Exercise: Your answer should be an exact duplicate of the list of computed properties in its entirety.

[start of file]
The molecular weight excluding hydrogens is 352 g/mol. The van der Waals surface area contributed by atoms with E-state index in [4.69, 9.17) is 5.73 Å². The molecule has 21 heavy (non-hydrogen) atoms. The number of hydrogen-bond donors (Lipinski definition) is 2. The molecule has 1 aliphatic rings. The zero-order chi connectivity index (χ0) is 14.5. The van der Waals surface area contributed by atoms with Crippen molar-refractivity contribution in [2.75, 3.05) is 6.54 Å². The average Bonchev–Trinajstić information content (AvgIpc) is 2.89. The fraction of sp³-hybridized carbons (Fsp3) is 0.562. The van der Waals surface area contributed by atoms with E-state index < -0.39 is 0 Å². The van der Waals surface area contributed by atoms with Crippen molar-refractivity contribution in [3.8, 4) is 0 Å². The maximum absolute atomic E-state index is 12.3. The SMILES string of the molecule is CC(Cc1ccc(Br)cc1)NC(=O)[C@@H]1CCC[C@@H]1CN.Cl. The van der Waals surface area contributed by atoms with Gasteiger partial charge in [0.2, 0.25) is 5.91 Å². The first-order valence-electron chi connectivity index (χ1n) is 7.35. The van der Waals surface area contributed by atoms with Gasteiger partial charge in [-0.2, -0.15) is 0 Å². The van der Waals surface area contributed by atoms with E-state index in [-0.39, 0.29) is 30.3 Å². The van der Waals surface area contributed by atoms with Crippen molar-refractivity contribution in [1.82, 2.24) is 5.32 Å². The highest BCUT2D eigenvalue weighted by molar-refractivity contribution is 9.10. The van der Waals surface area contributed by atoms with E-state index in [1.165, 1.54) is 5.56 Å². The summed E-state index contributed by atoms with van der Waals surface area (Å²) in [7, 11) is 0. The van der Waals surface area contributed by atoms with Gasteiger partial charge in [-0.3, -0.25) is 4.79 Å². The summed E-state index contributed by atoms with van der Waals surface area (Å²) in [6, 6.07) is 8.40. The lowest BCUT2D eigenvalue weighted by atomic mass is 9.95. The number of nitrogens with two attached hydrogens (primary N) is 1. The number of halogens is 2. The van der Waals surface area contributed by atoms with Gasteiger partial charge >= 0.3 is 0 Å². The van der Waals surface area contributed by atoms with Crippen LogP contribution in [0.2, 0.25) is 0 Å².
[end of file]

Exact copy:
The molecular weight excluding hydrogens is 352 g/mol. The van der Waals surface area contributed by atoms with E-state index in [4.69, 9.17) is 5.73 Å². The molecule has 21 heavy (non-hydrogen) atoms. The number of hydrogen-bond donors (Lipinski definition) is 2. The molecule has 1 aliphatic rings. The zero-order chi connectivity index (χ0) is 14.5. The van der Waals surface area contributed by atoms with Crippen molar-refractivity contribution in [2.75, 3.05) is 6.54 Å². The average Bonchev–Trinajstić information content (AvgIpc) is 2.89. The fraction of sp³-hybridized carbons (Fsp3) is 0.562. The van der Waals surface area contributed by atoms with E-state index < -0.39 is 0 Å². The van der Waals surface area contributed by atoms with Crippen molar-refractivity contribution in [3.8, 4) is 0 Å². The maximum absolute atomic E-state index is 12.3. The SMILES string of the molecule is CC(Cc1ccc(Br)cc1)NC(=O)[C@@H]1CCC[C@@H]1CN.Cl. The van der Waals surface area contributed by atoms with Gasteiger partial charge in [0.2, 0.25) is 5.91 Å². The first-order valence-electron chi connectivity index (χ1n) is 7.35. The van der Waals surface area contributed by atoms with Gasteiger partial charge in [-0.2, -0.15) is 0 Å². The van der Waals surface area contributed by atoms with E-state index in [-0.39, 0.29) is 30.3 Å². The van der Waals surface area contributed by atoms with Crippen molar-refractivity contribution in [1.82, 2.24) is 5.32 Å². The highest BCUT2D eigenvalue weighted by molar-refractivity contribution is 9.10. The van der Waals surface area contributed by atoms with E-state index in [1.165, 1.54) is 5.56 Å². The summed E-state index contributed by atoms with van der Waals surface area (Å²) in [7, 11) is 0. The van der Waals surface area contributed by atoms with Gasteiger partial charge in [-0.3, -0.25) is 4.79 Å². The summed E-state index contributed by atoms with van der Waals surface area (Å²) in [6, 6.07) is 8.40. The lowest BCUT2D eigenvalue weighted by atomic mass is 9.95. The number of nitrogens with two attached hydrogens (primary N) is 1. The number of halogens is 2. The van der Waals surface area contributed by atoms with Gasteiger partial charge >= 0.3 is 0 Å². The van der Waals surface area contributed by atoms with Crippen LogP contribution in [0.2, 0.25) is 0 Å².